Pheromones to Fight Locusts
New research identified the pheromone in the migratory locust responsible for the swarms that can grow to include billions of locusts and reach hundreds of square miles. The pheromone called 4-vinylanisole (4VA) is produced when as little as four locusts congregate together, triggering swarm behavior. Scientists hope that the discovery will prompt new methods for suppressing locust swarms. If successful, it could provide a way forward to combat the desert locust as well, currently plaguing east Africa, the Middle East, and South Asia
PHOTO OF THE WEEK
Dried vanilla beans are pictured inside a basket at Kebon Kakek farm in Serang, Banten province, Indonesia. (REUTERS/Willy Kurniawan)
The Paradox of Hunger: How do we make sense of a world in which we produce record amounts of food, and yet people are hungry? Distinguished Fellow Ertharin Cousin points to the gap between sites of abundance and sites of scarcity—”where the food is grown is not necessarily where people are hungry,” she said in an interview recently aired on CGTN. The program also interviewed Senior Fellow Roger Thurow, who raised the clamor about the devastating lifelong effects of childhood malnutrition. Both Cousin and Thurow shared their personal experiences witnessing food security and shared the view that a hungry child anywhere should be a priority.
UPCOMING COUNCIL EVENTS
LIVE STREAM: Idealist Lessons on American Leadership
Date: August 20
Time: 12:00 p.m. CDT
LIVE STREAM: Post-Pandemic Travel and Tourism
Date: August 24
Time: 10:00 a.m. CDT
LIVE STREAM: Resetting Global Supply Chains in a Post-Pandemic World
Date: August 26
Time: 12:00 p.m. CDT
Did you miss one of our previous livestreams? Don't worry! They are all available on our website to watch at any time.
FOOD AND AGRICULTURAL ISSUES
Cocoa & Coffee Make a Comeback: Soft commodities such as cocoa, coffee, cotton, and sugar were hit hard in the early months of the pandemic, but their prices are now rising. Key producing countries such as Brazil and India have struggled with COVID-19, and buyers are anticipating future supply constraints.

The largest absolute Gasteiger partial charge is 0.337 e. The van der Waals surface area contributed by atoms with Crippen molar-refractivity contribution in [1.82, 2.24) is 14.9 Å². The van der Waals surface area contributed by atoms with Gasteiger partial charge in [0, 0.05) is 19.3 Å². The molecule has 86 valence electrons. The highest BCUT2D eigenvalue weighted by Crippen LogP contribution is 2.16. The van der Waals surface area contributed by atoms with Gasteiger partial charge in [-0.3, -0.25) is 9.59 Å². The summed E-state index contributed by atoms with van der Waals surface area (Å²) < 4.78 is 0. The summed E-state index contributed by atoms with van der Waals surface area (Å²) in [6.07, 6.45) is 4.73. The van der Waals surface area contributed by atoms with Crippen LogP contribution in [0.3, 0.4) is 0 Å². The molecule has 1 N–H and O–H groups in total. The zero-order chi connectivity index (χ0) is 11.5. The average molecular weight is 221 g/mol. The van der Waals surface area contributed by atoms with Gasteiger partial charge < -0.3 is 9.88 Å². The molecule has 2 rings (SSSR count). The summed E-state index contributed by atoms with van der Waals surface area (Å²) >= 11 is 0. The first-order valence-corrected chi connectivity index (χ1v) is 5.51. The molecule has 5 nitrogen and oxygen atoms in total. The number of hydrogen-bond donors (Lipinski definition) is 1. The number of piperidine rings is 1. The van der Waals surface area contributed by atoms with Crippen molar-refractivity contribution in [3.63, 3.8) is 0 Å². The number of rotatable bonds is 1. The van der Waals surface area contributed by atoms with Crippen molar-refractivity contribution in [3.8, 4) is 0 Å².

Carbon Release: Carbon sequestration has grown in popularity amongst the agriculture community as a way for the sector to mitigate climate change. This will be harder as global temperatures rise—a new study has found that soils in the tropics could release 55 percent more carbon than soils in cooler regions. The tropics host one third of the world’s soil carbon and could be responsible for 65 billion metric tons of atmospheric carbon by 2100.
Vanilla’s Promise: Millennials in Indonesia are leaving the city for the land to grow vanilla, a highly profitable crop. Young farmers are learning from Youtube and Whatsapp, aiming for high quality over quantity. McCormick & Co., the world’s largest spice company, has taken notice and partnered with vanilla farmers on the Indonesian islands of Papua and Sulawesi.
What is a soft commodity? Commodities are primary goods traded for processing into final goods. Primary goods that are mined or extracted, such as silver, crude oil, and natural gas are categorized as hard commodities. Soft commodities, by contrast, are grown—for example, cotton and sugar. Some traders differentiate between “softs” and other agricultural commodities, such as grain, oilseeds, dairy, and meat.
Seeds of Domestication: A new study finds evidence of ancient domestication of plants at a south China cave site. Researchers examined phytoliths, microscopic silica bodies that remains present even after plants have decayed, and have discovered that humans at the site had domesticated various plants at different periods in history, including bamboo, palm trees, and 16,000 year old Oryza, a genus of grass that includes wild rice.
Leaving Labor Out: The majority of climate impact studies on agriculture have not considered how heat would affect farm workers, contends a new paper in Food Policy. Many researchers have modeled how higher temperatures will impact the yields of key staple crops, but this focus only accounts for 4 percent of the global economic value of farming. This has resulted in underestimates of the consequences of climate change.
Algae for Growth: Scientists at the University of Essex in the UK have successfully improved photosynthesis in tobacco plants, with the help of algae. Using gene manipulation, an enzyme in tobacco was increased, alongside introduction of an enzyme from cyanobacteria and a protein from algae. Researchers discovered a bonus benefit as well: the modified tobacco used much less water to produce higher yields.
International Food Security: USDA's Economic Research Service (ERS) released their annual report assessing international food security this week. ERS reviewed 76 LMICs and estimated that nearly 20 percent of the population, or 761 million people, are food insecure. Shocks from COVID-19 are projected to increase the food insecure population by over 83 million people.
Parasite Fighting Genes: The prestigious Royal Society Africa Prize was awarded to Professor Steven Runo of Kenyatta University in Kenya for his work creating parasitic resistant cereals using plant nutrients to kill parasites. His method includes using the nutrients the parasite consumes to create a poisonous variety that is then injected in the host crop to enable it to become defensive against parasite attacks.
TRADE & COMMODITIES
Vertical Investment: Bayer is partnering with Temasek, a global investment company, to create and fund a new vertical farming venture, Unfold. Unfold will focus on developing seeds tailored to an indoor growing environment, an aspect of the industry which they contend has been underdeveloped.
OTHER UPCOMING EVENTS
The Science of Scaling
Date: August 25
Time: 3 pm CEST
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